The Sunday Morning Workout: Your New Pre-Football Ritual

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Football seems to be on TV five nights a week now, and as we get deeper into another great season, that warm, greasy meal being enjoyed two tables over seems all the more comforting as your team suffers yet another crippling injury. Maybe you’ll have the wings, a quesadilla, a domestic beer ("make it a light"), and then order a plate of nachos for the table. You just want a couple, and after all, you’ll work it off in the morning before heading to the office.

But if that’s what you believe, "you’re fighting a losing battle," says Terrence Walcott, the training manager at David Barton Gym on New York’s Madison Avenue. “There’s no way you can win. If you want to burn those calories after the game, you’ll also be working out for nine hours a day. I don’t think anyone has that kind of time.” 

The calorie math for your favorite football snacks breaks down like this:

Ten chicken wings (550 calories) = 3,000 sit-ups
1/8 tray of taco dip (462 calories) = 46 minutes of jumping rope
Handful of nachos (261 calories) = 30 minutes on the elliptical trainer
Three stuffed potato skins (189 calories) = 20 minutes of spin class
One quesadilla (528 calories) = 60 minutes on the Stairmaster
Six-pack of beer (918 calories) = 90 minutes of circuit training
Three jalapeño poppers (190 calories) = 20 minutes of sparring
Five pigs in a blanket (325 calories) = 45 minutes of Power Vinyasa class

But don’t let those stats discourage you. Walcott, a Michigan Wolverines fan who eats enough wings to "definitely feed an entire family" and washes them down with a few cocktails, says you can still consume what you want during the game if you’re dedicated to strength training at least two hours during the week, which will build lean muscle mass that can help you more efficiently burn calories and fat when you’re sitting in front of the TV.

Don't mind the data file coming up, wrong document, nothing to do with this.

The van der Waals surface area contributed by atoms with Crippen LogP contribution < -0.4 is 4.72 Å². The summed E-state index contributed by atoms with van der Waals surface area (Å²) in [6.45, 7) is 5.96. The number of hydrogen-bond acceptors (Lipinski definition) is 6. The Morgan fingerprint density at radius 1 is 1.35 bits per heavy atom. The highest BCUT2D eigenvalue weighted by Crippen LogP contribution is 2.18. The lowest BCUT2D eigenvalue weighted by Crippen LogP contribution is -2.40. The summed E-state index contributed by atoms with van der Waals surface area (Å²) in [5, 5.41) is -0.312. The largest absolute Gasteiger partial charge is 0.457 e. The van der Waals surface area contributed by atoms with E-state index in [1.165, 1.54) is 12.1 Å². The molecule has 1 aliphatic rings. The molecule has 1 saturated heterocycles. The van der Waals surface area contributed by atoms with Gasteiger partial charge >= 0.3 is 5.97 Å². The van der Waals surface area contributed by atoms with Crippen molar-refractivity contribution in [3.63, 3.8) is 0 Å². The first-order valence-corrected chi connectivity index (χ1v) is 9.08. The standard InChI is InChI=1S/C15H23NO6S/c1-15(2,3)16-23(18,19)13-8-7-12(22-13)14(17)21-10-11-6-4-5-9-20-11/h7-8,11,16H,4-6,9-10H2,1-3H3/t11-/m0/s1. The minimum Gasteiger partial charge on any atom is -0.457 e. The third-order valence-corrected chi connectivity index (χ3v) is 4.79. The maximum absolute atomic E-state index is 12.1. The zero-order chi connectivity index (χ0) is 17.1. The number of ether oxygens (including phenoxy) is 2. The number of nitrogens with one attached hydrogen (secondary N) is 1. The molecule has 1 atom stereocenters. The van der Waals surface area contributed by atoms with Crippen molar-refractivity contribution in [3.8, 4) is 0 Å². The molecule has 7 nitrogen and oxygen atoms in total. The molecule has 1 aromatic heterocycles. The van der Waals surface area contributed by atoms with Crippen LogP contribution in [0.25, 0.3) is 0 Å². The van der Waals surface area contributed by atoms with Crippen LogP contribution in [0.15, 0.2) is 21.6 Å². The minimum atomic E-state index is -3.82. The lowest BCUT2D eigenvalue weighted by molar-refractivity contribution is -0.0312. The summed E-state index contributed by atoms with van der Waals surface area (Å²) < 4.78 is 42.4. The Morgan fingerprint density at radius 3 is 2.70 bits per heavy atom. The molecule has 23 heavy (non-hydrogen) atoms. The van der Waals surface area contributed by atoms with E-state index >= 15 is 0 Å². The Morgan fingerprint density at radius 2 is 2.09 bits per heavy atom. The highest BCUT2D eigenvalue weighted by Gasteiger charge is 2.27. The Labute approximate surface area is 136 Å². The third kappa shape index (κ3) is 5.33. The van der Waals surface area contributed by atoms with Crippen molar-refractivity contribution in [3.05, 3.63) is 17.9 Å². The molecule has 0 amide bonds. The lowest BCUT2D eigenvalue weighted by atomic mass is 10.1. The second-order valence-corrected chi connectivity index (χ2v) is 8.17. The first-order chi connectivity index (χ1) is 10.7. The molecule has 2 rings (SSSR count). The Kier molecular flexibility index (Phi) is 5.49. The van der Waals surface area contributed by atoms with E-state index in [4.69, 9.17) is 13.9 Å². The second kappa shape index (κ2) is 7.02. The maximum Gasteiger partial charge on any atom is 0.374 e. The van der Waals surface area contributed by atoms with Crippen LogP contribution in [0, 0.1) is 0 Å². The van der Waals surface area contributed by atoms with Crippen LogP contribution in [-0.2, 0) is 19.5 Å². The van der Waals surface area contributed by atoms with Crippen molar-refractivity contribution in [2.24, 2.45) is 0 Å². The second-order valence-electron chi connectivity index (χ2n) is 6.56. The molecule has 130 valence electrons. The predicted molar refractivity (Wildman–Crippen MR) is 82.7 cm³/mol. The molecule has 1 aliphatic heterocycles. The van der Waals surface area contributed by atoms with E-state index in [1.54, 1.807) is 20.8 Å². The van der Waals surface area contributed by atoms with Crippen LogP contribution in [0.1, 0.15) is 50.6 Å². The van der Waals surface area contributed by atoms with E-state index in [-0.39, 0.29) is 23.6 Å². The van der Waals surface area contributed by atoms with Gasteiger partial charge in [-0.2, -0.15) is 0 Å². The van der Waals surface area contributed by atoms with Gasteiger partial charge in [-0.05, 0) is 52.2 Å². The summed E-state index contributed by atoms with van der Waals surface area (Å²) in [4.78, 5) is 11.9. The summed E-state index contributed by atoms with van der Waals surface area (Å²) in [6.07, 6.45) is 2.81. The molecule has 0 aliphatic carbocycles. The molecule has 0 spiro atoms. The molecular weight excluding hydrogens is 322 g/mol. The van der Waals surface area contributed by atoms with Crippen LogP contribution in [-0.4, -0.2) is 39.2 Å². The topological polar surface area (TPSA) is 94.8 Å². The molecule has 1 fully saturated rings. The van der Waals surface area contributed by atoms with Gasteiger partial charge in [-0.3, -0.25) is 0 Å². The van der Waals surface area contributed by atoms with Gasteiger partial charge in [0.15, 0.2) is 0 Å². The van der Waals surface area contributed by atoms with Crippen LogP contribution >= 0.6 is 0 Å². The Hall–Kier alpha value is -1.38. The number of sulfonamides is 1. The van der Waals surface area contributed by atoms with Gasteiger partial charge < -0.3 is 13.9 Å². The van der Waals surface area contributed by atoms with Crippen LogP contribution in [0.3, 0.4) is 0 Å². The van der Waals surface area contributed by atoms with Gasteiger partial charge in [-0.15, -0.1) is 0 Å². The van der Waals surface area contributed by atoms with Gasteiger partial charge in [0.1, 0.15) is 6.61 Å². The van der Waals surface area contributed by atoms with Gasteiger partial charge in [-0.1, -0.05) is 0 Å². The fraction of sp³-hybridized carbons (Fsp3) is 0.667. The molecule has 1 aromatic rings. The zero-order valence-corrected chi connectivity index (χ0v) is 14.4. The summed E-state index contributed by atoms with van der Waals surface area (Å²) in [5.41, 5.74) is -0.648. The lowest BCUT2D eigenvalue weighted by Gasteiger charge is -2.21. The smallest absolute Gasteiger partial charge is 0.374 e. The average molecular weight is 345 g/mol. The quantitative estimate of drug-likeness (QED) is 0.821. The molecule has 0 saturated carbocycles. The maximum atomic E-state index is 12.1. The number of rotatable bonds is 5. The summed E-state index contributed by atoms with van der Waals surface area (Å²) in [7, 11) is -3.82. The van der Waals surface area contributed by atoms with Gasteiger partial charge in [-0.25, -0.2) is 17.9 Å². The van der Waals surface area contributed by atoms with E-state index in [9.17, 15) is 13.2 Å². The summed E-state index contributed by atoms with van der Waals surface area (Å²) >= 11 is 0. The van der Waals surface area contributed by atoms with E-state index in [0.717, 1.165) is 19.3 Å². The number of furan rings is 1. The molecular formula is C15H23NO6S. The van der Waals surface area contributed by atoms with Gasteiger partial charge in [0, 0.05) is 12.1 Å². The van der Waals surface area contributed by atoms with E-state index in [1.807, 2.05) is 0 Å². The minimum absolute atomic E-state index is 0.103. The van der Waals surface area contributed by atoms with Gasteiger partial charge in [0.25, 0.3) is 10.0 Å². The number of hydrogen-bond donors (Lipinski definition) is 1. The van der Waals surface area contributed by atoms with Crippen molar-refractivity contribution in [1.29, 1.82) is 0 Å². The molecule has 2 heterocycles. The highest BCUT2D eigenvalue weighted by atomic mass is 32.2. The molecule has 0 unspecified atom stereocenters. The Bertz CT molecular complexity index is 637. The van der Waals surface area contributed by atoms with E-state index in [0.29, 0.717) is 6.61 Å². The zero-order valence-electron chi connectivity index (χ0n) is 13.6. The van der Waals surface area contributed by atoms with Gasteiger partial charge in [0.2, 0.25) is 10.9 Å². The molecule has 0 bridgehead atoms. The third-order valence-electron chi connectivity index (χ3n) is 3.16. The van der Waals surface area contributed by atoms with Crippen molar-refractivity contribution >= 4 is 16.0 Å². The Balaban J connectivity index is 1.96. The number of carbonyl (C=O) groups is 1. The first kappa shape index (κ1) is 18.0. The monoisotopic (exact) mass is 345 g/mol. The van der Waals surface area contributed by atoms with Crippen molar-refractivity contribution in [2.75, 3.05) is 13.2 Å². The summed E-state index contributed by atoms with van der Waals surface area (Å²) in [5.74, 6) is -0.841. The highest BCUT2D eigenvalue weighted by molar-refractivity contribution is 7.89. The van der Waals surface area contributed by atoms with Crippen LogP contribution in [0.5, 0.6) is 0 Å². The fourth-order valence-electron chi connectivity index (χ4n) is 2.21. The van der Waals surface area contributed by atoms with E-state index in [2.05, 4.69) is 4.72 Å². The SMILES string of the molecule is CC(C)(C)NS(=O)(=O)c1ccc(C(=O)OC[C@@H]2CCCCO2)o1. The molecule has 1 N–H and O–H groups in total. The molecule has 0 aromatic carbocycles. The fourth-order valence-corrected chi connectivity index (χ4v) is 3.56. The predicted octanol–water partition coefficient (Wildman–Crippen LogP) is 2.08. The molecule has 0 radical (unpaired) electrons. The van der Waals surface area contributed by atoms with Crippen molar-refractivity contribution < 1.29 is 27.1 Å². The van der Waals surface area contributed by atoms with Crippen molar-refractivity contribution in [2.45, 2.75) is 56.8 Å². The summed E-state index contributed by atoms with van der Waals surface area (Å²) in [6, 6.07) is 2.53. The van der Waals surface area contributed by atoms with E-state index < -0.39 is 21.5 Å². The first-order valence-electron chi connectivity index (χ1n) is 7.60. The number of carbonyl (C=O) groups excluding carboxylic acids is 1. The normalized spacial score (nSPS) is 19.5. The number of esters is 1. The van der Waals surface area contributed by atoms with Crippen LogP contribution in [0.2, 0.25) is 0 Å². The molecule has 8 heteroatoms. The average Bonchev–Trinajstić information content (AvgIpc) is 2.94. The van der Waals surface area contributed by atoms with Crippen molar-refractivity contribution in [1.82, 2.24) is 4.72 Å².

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"That should be your goal," he explains. "Whether your game is on Saturday, like mine, or on Sunday, you should have been in the gym Monday, Wednesday, and Friday lifting weights before football even comes around. Don’t try to play catch-up."

With just one hour of strength training, the rate that your body burns fat at rest can be elevated for between 24 and 72 hours. You’re best off starting game day in the gym, so that by the time you head to the bar, "your body's defense against fat storage is as prepared as the defense of your favorite football team" — or the opponent, if you're a Jacksonville fan.  

Here’s Walcott’s Game Day Workout for Football Fans:

Jog for 3 to 5 minutes
Alternate running fast for 1 minute, and recovering with a walk for 1 minute 
Do for a total of 15 minutes

Strength Program
Dumbell Overhead Press + Dumbbell Renegade Rows (get into a plank and row dumbbell up to ribcage, alternating sides)
— Four sets total, alternating exercises

Floor Presses (like a bench press, but lying on the floor) + Single-Arm Rows
— Four sets total, alternating exercises

Wide-Stance Goblet Squats (feet should be wider than hip-width, hold one dumbbell at chest)
— Six sets total

Bulgarian Split Squats (hold a dumbbell in each hand with one leg lunged forward, opposite foot resting on a table or bench behind you)
— Six sets total

*For All Exercises*
Do your first set with a low weight and aim for 20 reps to start, and then gradually increase the weight for the next five sets so that you can only do 8 to 10 reps on by the sixth set.

And if you’re going to indulge on Sunday, Walcott says stick with the wings: "The 1500 calories of meat I eat is made up of protein that’s actually going to fuel my workout. If I’m in the gym lifting weights, my body will absorb that protein and try to turn as much of it into muscle as possible. Quesadillas are just empty carbs filled with dairy."

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